For us Deaf, the LRE is 'not" integration but actually
segregation. What works for us is the opposite of what works for
most "so called" disability groups due to the fact that our
issue is isn't "disability" rather it is language.
Suppose I had a lot of pets: cats, dogs, birds, and fish. Then
suppose I said let's integrate the "fish" with the rest of my
pets -- so that my fish don't feel separated and alone. So, I
dump the fishbowl out on the floor so the fish can "hang out"
with the rest of the pets. Then I wonder why the fish are not
thriving since I have gone out of my way to do them the favor
of integrating them.
The BEST place for fish is going to be a huge pond, a river, or
If they "have to" be anywhere other than those places then we
start working our way down from an aquarium to a fishbowl.
Water is to Fish as "Deaf Spaces" are to "Deaf people." Fish
need water to exist. Deaf people need visual communication to
Anyway, my thought is that you could use the "Deaf corner" to
post links to your church's ASL-related materials, your Deaf
group's Facebook page, the Sunday meeting schedule for your Deaf
group, and any extra meetings that your Deaf members hold.
Also you might want to post a link to Lifeprint.com and
Handspeak.com so your Hearing members can learn sign language.
Or set up a "Gospel Signing class" and use the "Deaf Corner" on
the bulletin board to list the day, time, and meeting place of
That way the Hearing members and any visitors (both Hearing and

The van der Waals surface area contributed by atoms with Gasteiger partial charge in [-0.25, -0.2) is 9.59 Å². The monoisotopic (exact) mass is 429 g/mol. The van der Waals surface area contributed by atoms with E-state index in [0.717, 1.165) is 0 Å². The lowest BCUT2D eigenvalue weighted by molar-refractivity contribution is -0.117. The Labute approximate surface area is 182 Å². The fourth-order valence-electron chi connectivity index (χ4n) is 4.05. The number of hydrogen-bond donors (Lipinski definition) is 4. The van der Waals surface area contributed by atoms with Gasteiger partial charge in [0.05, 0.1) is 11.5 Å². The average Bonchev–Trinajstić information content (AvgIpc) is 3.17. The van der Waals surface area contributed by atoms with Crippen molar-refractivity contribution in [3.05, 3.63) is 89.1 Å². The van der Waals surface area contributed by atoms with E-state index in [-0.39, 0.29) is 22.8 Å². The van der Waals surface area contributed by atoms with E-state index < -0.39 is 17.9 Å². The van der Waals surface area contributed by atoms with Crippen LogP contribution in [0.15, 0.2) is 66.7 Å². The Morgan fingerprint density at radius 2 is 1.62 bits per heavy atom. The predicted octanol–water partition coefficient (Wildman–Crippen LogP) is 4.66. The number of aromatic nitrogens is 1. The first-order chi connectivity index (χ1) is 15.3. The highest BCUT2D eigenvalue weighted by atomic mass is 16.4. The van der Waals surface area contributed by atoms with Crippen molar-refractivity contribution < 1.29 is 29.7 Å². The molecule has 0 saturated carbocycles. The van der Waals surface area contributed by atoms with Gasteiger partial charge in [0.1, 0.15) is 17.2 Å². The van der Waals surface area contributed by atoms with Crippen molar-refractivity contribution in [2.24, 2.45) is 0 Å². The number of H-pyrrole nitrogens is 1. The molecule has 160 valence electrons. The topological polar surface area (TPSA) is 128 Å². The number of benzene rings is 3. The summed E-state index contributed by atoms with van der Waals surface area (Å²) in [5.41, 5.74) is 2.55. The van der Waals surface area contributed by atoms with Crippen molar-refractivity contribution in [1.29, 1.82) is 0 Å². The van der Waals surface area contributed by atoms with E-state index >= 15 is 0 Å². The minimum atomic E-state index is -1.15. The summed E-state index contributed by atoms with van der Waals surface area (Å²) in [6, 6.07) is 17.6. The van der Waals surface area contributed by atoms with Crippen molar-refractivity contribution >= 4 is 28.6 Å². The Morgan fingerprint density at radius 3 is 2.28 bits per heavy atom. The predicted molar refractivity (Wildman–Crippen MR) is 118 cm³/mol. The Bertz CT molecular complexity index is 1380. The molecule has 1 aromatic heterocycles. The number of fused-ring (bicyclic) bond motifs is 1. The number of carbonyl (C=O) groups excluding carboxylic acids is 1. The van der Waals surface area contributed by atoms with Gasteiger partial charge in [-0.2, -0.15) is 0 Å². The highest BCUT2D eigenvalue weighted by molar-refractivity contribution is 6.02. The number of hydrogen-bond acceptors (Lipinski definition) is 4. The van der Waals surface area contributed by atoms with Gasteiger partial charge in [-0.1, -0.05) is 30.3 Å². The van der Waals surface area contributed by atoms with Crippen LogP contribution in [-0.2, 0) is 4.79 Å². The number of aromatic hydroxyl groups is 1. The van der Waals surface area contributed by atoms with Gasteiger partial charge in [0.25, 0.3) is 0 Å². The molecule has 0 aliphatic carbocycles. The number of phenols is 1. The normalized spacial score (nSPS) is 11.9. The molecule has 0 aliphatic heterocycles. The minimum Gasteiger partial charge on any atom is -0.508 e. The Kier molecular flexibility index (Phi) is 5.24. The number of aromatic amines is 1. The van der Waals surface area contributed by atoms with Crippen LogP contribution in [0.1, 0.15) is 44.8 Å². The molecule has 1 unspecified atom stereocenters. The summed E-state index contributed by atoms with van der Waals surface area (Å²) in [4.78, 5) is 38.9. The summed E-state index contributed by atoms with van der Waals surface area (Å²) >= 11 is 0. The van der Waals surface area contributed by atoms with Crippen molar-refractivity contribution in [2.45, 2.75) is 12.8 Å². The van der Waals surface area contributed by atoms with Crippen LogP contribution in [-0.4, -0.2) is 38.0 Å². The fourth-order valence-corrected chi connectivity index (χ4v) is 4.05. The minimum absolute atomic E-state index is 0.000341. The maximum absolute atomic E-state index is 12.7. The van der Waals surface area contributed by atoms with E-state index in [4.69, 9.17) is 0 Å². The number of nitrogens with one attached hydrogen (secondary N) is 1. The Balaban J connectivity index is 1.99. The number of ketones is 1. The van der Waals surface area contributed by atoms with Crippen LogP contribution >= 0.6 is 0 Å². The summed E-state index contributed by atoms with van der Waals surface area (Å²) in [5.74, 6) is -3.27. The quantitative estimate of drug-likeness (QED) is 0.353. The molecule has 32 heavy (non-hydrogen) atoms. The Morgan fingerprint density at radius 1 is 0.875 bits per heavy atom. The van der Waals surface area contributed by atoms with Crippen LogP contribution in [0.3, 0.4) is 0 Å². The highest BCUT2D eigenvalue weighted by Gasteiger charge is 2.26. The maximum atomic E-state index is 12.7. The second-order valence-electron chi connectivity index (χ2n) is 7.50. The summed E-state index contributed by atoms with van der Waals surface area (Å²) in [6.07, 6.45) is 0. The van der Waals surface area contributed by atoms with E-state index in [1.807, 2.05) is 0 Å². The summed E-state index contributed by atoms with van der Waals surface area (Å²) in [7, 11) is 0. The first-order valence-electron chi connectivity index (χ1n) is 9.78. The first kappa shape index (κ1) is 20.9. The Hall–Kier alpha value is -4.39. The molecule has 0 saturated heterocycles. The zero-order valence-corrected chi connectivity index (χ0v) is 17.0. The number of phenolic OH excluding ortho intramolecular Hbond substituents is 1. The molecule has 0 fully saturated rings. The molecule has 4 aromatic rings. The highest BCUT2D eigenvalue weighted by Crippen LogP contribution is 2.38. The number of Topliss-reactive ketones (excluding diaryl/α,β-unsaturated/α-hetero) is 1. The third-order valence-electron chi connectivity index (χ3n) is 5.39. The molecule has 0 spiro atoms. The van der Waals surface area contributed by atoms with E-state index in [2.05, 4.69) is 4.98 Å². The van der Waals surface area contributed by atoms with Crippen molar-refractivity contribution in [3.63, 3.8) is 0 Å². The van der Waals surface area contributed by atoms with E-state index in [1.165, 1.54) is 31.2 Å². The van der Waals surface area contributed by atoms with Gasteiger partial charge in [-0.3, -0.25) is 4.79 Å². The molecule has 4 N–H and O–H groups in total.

Deaf) can see the links and hook up with your Deaf group -- thus
making it stronger.
Suppose someone came to visit my house and I showed them my
dogs, cats, and my fish in the bowl. As I introduced the fish
suppose I mentioned "and here is my disabled fish."
When my visitor asked why I thought the fish is disabled, I'd
tell them, 'The fish can't walk and he needs water to get around
Pretty silly eh?
Obviously the fish is not disabled simply because it uses a
different modality for mobility. Similarly Deaf people are
not disabled simply because we use a different modality for
communication. Sure, if you pour out a fish onto the floor
it is going to seem "very disabled." But the same is true if you
were to put a cat in a river. (Don't do it.) Similarly a
Hearing person will seem disabled if you put that Hearing person
(who doesn't know sign language) in an environment where it is
too noisy to hear, (for example, on "on a loud dance floor").
Two Deaf people however will have no problem communicating in
that same noisy environment.
A large, healthy, muscular man (or woman) is disabled if he
needs to fit through a small space. Eventually, if we
live long enough, we are all going to become "disabled" due to
the ravages of time on our bodies.
Thus "disability" is situational and "the disabled" includes
everyone--we all take our turns - depending on where we are and
what we are being expected to do. Conversely, none of us are
disabled if our environment matches our abilities.
- Dr. Bill